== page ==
Season 3 Episode 14

I Am Curious... Maddie (4)

Aired Tuesday 9:00 PM Mar 31, 1987 on ABC

Episode Fan Reviews (3)

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  • Oh my! THEY DID IT! The Moonlighting Curse has begun!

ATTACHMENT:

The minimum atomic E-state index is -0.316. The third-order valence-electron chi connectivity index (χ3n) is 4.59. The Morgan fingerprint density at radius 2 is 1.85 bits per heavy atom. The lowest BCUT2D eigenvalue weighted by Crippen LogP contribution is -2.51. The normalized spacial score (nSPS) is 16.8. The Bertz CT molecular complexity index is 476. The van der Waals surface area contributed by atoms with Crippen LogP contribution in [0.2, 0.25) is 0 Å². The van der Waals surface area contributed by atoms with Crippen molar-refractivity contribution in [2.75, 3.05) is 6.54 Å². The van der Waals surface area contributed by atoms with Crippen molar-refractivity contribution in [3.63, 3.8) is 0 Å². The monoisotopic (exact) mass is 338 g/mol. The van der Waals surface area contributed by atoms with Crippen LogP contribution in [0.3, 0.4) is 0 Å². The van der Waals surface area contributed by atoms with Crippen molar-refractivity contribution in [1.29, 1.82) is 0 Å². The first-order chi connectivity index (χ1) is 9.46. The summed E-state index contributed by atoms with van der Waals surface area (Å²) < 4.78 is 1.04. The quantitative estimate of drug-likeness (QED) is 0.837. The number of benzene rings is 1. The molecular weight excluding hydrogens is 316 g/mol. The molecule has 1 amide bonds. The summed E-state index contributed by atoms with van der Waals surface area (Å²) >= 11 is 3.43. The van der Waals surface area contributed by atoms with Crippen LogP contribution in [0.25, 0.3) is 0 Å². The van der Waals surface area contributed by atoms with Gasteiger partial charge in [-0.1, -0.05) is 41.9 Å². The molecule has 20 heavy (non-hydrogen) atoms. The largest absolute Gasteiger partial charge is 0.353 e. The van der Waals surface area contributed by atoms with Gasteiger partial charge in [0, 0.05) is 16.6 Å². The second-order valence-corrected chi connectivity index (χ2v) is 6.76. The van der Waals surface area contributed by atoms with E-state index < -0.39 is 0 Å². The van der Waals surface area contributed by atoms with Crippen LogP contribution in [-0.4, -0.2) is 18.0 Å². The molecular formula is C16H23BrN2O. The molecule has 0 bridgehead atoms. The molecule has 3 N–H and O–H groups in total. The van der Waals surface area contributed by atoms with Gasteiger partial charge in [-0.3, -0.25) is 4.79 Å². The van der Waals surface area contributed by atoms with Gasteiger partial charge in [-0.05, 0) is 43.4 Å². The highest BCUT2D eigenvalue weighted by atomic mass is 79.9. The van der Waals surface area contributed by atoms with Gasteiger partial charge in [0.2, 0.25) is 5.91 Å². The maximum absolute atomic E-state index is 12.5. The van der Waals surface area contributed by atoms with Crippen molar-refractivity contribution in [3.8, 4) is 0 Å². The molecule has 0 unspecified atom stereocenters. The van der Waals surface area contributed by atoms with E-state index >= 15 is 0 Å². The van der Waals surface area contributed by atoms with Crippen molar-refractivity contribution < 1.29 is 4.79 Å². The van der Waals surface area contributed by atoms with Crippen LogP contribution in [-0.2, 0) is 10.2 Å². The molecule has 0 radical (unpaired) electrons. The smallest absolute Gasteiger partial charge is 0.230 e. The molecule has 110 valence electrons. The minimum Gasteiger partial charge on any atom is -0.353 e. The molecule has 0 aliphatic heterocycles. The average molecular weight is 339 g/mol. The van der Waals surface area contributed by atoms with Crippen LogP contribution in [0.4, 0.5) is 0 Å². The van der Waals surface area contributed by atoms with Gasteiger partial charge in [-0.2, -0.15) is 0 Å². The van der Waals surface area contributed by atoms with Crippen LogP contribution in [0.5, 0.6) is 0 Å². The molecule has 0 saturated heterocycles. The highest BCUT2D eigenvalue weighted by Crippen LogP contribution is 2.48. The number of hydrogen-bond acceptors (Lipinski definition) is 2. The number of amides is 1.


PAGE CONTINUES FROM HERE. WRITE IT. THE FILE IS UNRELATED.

Maddie has to make a choice before these two men kill each other. Sam takes a trip to David's barely there apartment to basically tell him he sucks and Maddie is just too high maintenance for a slob like him. David is basically tell me something I didn't already know. Sam says she needs someone who's better like maybe someone by the name of Sam! Oh, and not to mention he's asks Maddie to marry him! Ugh. Awww. Poor David...AGAIN!